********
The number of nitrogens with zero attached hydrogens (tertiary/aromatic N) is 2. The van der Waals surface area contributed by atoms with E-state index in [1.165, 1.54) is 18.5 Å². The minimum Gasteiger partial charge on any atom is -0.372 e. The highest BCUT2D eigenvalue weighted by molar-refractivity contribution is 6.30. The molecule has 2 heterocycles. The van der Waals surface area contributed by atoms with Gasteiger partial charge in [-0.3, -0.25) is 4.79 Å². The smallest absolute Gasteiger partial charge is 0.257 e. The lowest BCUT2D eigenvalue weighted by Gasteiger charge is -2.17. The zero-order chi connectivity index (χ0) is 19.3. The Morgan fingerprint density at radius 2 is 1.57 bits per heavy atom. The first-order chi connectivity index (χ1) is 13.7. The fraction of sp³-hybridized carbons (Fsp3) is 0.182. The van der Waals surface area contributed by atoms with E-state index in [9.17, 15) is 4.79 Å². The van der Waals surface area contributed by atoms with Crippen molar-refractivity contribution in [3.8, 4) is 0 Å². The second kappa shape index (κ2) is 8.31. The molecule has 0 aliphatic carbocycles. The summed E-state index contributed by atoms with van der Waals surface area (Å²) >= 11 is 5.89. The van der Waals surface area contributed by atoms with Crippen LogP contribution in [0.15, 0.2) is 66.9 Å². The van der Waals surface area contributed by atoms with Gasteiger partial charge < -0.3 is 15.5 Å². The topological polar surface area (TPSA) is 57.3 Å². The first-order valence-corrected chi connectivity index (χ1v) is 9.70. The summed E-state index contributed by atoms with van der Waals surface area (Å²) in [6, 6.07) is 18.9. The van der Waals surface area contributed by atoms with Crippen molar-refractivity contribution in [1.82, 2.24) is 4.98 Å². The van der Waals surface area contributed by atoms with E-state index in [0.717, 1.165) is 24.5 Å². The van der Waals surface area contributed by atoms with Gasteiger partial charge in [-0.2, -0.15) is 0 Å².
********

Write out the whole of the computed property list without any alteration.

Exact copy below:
The number of nitrogens with zero attached hydrogens (tertiary/aromatic N) is 2. The van der Waals surface area contributed by atoms with E-state index in [1.165, 1.54) is 18.5 Å². The minimum Gasteiger partial charge on any atom is -0.372 e. The highest BCUT2D eigenvalue weighted by molar-refractivity contribution is 6.30. The molecule has 2 heterocycles. The van der Waals surface area contributed by atoms with Gasteiger partial charge in [-0.3, -0.25) is 4.79 Å². The smallest absolute Gasteiger partial charge is 0.257 e. The lowest BCUT2D eigenvalue weighted by Gasteiger charge is -2.17. The zero-order chi connectivity index (χ0) is 19.3. The Morgan fingerprint density at radius 2 is 1.57 bits per heavy atom. The first-order chi connectivity index (χ1) is 13.7. The fraction of sp³-hybridized carbons (Fsp3) is 0.182. The van der Waals surface area contributed by atoms with E-state index in [9.17, 15) is 4.79 Å². The van der Waals surface area contributed by atoms with Crippen molar-refractivity contribution in [3.8, 4) is 0 Å². The second kappa shape index (κ2) is 8.31. The molecule has 0 aliphatic carbocycles. The summed E-state index contributed by atoms with van der Waals surface area (Å²) >= 11 is 5.89. The van der Waals surface area contributed by atoms with Crippen LogP contribution in [0.15, 0.2) is 66.9 Å². The van der Waals surface area contributed by atoms with Gasteiger partial charge < -0.3 is 15.5 Å². The topological polar surface area (TPSA) is 57.3 Å². The first-order valence-corrected chi connectivity index (χ1v) is 9.70. The summed E-state index contributed by atoms with van der Waals surface area (Å²) in [6, 6.07) is 18.9. The van der Waals surface area contributed by atoms with Crippen molar-refractivity contribution in [1.82, 2.24) is 4.98 Å². The van der Waals surface area contributed by atoms with E-state index in [0.717, 1.165) is 24.5 Å². The van der Waals surface area contributed by atoms with Gasteiger partial charge in [-0.2, -0.15) is 0 Å².